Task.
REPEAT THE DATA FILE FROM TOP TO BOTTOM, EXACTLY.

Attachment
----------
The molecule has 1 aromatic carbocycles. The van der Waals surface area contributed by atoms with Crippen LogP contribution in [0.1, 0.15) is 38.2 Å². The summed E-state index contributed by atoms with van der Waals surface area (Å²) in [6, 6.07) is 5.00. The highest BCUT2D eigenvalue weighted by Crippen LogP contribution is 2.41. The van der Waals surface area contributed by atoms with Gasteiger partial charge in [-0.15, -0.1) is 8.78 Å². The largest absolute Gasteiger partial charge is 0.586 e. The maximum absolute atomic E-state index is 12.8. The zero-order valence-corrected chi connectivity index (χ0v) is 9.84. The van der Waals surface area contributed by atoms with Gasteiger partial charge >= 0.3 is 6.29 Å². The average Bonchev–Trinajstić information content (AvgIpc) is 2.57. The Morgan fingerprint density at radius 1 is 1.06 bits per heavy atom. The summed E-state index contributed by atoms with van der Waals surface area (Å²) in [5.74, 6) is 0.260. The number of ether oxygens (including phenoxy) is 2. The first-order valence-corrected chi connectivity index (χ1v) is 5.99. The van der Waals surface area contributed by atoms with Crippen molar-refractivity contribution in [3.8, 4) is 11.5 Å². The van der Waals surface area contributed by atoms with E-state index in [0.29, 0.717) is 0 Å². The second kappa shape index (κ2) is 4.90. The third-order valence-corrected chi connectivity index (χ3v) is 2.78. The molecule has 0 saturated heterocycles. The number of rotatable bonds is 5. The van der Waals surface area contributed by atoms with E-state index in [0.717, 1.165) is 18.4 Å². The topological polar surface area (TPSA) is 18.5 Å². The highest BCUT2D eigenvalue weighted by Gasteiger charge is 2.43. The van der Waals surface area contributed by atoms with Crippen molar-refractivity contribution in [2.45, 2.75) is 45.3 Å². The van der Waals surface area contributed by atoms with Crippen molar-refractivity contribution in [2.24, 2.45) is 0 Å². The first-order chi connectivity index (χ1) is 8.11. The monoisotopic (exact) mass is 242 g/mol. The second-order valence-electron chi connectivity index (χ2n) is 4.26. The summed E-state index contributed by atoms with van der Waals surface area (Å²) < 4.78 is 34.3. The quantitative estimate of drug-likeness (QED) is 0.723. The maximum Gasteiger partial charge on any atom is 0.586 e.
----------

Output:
The molecule has 1 aromatic carbocycles. The van der Waals surface area contributed by atoms with Crippen LogP contribution in [0.1, 0.15) is 38.2 Å². The summed E-state index contributed by atoms with van der Waals surface area (Å²) in [6, 6.07) is 5.00. The highest BCUT2D eigenvalue weighted by Crippen LogP contribution is 2.41. The van der Waals surface area contributed by atoms with Gasteiger partial charge in [-0.15, -0.1) is 8.78 Å². The largest absolute Gasteiger partial charge is 0.586 e. The maximum absolute atomic E-state index is 12.8. The zero-order valence-corrected chi connectivity index (χ0v) is 9.84. The van der Waals surface area contributed by atoms with Gasteiger partial charge >= 0.3 is 6.29 Å². The average Bonchev–Trinajstić information content (AvgIpc) is 2.57. The Morgan fingerprint density at radius 1 is 1.06 bits per heavy atom. The summed E-state index contributed by atoms with van der Waals surface area (Å²) in [5.74, 6) is 0.260. The number of ether oxygens (including phenoxy) is 2. The first-order valence-corrected chi connectivity index (χ1v) is 5.99. The van der Waals surface area contributed by atoms with Crippen molar-refractivity contribution in [3.8, 4) is 11.5 Å². The van der Waals surface area contributed by atoms with E-state index in [0.29, 0.717) is 0 Å². The second kappa shape index (κ2) is 4.90. The third-order valence-corrected chi connectivity index (χ3v) is 2.78. The molecule has 0 saturated heterocycles. The number of rotatable bonds is 5. The van der Waals surface area contributed by atoms with E-state index in [0.717, 1.165) is 18.4 Å². The topological polar surface area (TPSA) is 18.5 Å². The highest BCUT2D eigenvalue weighted by Gasteiger charge is 2.43. The van der Waals surface area contributed by atoms with Crippen molar-refractivity contribution in [2.45, 2.75) is 45.3 Å². The van der Waals surface area contributed by atoms with Crippen molar-refractivity contribution in [2.24, 2.45) is 0 Å². The first-order chi connectivity index (χ1) is 8.11. The monoisotopic (exact) mass is 242 g/mol. The second-order valence-electron chi connectivity index (χ2n) is 4.26. The summed E-state index contributed by atoms with van der Waals surface area (Å²) < 4.78 is 34.3. The quantitative estimate of drug-likeness (QED) is 0.723. The maximum Gasteiger partial charge on any atom is 0.586 e.